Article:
Gaza cancer patient caught with explosives freed; sister still held
search
'Someone asked them to take a bottle of medicine,' husband says

Gaza cancer patient caught with explosives freed; sister still held

Basema Atallah released; Ibtessam Eid remains in Israeli detention on suspicion of aiding Hamas in terror attempt

Illustrative photo of Palestinians at the Erez Crossing between Gaza and Israel on September 3, 2015. (Yonatan Sindel/Flash90)
Illustrative photo of Palestinians at the Erez Crossing between Gaza and Israel on September 3, 2015. (Yonatan Sindel/Flash90)

One of two Palestinian women from Gaza caught trying to smuggle explosives in medicine containers into Israel as they headed for cancer treatment at a Jerusalem hospital has been freed from Israeli custody.

In a statement on Wednesday announcing the detention of two Gaza women, who are sisters, the Shin Bet security agency said the women had entry permits to Israel for medical treatment and accused the two of aiding terror activity at the behest of the Hamas terror group.

The explosives were “sent by Hamas and it is believed that they were meant to be used to carry out attacks in Israel in the near future,” the Shin Bet said in a statement.

Ragheb Atallah, the patient’s husband, said his wife, Basema, 55, has gone for treatment of colorectal cancer in Jerusalem more than 10 times since July and has never had a problem before. He said his wife was unaware that she may have been smuggling anything illegal into Israel.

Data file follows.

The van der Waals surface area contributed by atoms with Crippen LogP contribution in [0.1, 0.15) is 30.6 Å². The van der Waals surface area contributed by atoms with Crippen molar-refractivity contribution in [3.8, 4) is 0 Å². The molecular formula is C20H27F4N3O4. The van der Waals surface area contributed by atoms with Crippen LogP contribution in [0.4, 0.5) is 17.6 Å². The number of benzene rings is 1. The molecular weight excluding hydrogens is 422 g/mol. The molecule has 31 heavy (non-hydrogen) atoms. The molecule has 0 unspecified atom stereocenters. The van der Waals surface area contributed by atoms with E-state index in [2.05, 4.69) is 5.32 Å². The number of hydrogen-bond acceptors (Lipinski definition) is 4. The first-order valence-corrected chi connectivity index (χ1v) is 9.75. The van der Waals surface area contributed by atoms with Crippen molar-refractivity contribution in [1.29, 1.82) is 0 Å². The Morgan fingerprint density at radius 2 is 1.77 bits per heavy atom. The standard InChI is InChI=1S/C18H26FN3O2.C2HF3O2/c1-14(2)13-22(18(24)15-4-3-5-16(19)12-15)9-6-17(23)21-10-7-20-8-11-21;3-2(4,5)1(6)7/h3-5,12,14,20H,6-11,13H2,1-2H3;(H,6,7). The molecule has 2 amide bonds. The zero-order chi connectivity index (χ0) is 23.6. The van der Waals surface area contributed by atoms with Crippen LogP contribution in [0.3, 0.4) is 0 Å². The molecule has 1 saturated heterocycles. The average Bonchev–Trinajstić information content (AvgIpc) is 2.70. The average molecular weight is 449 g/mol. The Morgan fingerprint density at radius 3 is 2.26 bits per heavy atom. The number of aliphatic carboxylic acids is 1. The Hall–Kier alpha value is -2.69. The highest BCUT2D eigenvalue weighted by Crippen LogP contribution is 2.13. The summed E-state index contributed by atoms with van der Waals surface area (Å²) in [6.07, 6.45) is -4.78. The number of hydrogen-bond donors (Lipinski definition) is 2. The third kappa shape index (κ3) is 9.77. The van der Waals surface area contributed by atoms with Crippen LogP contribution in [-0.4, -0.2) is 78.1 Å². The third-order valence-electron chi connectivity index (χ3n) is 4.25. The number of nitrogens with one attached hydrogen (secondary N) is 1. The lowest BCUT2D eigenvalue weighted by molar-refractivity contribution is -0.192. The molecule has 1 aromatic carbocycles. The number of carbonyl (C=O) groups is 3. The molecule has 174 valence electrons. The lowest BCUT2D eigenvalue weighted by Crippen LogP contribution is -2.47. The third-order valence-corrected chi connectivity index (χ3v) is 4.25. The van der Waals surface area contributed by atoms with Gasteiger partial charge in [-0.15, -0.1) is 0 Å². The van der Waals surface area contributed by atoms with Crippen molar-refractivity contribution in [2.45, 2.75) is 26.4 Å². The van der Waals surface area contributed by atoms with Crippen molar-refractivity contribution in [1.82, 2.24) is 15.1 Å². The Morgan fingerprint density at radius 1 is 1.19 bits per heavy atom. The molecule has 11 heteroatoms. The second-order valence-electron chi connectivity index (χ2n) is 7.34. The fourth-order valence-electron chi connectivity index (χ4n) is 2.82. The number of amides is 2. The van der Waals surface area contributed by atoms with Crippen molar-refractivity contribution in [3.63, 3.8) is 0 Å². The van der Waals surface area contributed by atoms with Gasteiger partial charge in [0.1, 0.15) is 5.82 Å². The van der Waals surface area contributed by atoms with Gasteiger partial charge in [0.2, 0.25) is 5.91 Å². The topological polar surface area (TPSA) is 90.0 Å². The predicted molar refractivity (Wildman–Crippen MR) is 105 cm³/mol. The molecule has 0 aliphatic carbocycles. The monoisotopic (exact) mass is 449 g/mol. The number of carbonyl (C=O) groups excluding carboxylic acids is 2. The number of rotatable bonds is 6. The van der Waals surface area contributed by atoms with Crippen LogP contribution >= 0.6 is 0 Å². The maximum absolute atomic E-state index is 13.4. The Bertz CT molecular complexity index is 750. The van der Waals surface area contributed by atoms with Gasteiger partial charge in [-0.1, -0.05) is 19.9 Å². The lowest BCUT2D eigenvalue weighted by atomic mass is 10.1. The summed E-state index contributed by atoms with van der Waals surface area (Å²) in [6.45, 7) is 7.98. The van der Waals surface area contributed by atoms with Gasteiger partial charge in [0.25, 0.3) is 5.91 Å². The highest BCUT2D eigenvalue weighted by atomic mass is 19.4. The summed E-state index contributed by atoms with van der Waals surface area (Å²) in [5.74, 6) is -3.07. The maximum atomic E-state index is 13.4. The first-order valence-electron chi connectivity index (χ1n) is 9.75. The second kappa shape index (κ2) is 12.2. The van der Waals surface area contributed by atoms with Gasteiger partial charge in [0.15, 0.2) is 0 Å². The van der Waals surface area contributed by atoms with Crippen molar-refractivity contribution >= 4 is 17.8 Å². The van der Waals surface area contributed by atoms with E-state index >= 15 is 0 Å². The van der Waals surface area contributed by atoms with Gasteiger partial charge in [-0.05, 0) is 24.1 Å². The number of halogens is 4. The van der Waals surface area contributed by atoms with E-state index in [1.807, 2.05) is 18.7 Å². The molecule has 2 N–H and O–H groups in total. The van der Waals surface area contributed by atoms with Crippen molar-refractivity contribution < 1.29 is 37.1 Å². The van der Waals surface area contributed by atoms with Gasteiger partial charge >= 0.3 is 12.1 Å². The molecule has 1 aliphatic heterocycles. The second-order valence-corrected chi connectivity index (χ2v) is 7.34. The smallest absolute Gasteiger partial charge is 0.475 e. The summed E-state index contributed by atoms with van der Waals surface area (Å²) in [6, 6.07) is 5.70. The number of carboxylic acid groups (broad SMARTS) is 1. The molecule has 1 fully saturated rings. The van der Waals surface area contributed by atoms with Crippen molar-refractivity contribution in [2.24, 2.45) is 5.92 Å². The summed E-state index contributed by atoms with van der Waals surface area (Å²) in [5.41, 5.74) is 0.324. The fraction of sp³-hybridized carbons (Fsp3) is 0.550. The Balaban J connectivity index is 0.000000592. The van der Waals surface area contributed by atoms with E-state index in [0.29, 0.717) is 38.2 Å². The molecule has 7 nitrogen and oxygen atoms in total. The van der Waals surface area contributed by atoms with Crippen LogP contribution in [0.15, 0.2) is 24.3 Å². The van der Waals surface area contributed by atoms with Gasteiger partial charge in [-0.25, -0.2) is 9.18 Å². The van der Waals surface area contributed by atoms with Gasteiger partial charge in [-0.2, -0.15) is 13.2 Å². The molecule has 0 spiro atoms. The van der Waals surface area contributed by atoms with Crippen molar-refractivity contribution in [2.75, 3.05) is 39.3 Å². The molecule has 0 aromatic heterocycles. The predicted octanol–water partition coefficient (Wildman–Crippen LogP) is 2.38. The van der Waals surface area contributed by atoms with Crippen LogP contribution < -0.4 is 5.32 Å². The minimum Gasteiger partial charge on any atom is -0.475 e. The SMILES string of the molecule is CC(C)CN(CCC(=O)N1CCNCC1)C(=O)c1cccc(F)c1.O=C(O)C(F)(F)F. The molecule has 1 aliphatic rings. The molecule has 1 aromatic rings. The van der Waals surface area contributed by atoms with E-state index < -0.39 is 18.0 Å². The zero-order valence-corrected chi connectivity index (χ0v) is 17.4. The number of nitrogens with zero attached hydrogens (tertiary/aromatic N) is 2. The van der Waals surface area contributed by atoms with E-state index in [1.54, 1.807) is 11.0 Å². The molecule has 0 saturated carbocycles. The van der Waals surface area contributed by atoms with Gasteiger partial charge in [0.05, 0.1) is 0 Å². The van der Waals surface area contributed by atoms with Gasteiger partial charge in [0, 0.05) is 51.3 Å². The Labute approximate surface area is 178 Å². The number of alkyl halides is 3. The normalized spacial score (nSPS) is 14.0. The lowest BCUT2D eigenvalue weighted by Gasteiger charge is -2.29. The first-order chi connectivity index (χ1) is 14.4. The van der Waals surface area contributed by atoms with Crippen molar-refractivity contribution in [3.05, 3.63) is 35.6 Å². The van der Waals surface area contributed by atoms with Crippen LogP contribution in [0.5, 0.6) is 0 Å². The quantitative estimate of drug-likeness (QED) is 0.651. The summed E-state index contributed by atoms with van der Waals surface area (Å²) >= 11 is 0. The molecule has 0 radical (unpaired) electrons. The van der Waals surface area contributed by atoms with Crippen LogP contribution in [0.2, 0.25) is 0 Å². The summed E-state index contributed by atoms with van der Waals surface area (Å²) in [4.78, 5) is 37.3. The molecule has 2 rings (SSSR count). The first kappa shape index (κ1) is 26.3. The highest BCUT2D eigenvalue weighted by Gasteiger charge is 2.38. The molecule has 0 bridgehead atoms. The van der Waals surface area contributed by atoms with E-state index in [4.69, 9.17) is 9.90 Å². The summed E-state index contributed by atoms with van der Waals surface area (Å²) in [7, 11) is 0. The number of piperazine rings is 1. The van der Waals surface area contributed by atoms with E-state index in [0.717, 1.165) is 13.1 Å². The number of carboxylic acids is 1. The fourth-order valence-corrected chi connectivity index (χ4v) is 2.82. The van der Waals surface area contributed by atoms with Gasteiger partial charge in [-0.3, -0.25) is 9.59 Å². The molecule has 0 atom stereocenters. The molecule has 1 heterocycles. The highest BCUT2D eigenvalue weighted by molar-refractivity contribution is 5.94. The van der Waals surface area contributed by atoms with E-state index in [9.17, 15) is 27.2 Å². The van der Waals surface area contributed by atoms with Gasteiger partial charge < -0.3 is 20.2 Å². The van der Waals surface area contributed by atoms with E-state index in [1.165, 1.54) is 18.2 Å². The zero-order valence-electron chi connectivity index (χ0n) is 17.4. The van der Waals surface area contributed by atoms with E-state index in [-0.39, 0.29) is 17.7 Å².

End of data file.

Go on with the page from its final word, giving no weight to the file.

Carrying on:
“Someone asked them to take a bottle of medicine for a patient there,” he said. “The bottle was closed and they did not know what is inside. It seems there was something and this caused disruption,” the husband said Thursday.

Ragheb Atallah said his wife was released and has been given permission again to go to the hospital, but her sister, 57-year-old Ibtessam Eid, remained in Israeli custody.

While Israel tightly controls its crossings in and out of Gaza as part of a security blockade to prevent the Strip’s Hamas terrorist rulers from importing weapons, it allows tens of thousands of Palestinians to leave to seek medical treatment in Israel, the West Bank and Jordan each year.

read more:
comments